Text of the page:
That proper discretion also includes claims being paid at the value of damaged items, not the value of a replacement, which left some unhappy residents saying it would amount to a sudden, forced expense that they might not be able to afford. 

Representatives asked residents just to submit their claims, and pledged that they would be evaluated fairly.

Jim Bowhay December 14, 2012 at 01:45 PM
This is the third transformer I've actually seen from our house blow in less than two years on the perimeter of the La Grange Country Club. ComEd's claim that their equipment is in tip top shape is laughable. It is always someone else's fault (usually they like to blame trees). Clearly, ComEd has not been taking care of the power grid on which we all depend. It is time for the Villages and other representatives to hold ComEd accountable, as a government-sanctioned monopoly, and get the eqiupment properly maintained.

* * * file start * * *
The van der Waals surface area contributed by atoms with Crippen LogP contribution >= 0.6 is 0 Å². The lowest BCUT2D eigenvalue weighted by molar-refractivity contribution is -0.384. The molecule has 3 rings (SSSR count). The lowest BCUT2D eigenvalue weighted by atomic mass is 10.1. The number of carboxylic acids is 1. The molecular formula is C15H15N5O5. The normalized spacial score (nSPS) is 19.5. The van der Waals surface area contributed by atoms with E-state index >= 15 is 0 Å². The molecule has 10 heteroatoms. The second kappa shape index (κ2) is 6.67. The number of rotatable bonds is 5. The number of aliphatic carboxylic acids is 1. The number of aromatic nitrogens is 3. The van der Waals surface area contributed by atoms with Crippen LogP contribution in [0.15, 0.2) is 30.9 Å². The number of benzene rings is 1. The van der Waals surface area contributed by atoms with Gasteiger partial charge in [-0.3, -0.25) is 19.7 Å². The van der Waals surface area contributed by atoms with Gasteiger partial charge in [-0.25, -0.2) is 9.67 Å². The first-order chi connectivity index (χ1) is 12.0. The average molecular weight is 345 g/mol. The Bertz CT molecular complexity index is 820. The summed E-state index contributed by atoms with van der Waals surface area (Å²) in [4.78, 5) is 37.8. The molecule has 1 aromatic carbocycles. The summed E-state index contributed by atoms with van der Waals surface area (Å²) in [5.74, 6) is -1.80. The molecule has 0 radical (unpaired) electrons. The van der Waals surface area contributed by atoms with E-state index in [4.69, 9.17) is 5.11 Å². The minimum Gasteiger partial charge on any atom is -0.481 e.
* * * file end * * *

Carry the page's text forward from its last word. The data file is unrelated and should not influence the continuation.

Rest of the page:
Mouse December 14, 2012 at 03:42 PM
Glad to see the armchair electric distribution experts are here commenting again this morning. Maybe they should get a consulting gig with ComEd since they obviously know something nobody else does...how to guarantee that lightning does no damage, ever. Listen up, folks. ComEd is no saint when it comes to maintenance but this sort of incident is indeed rare. And to the person who stated "Springdale residents countered that they’d seen whole-house protectors blown out of the wall by the surge, rendering them useless", your "whole-house protector" is supposed to trip the main breaker, not blow "out of the wall", so maybe you need to find a qualified electrician to properly install the correct equipment next time instead of making it a DIY project.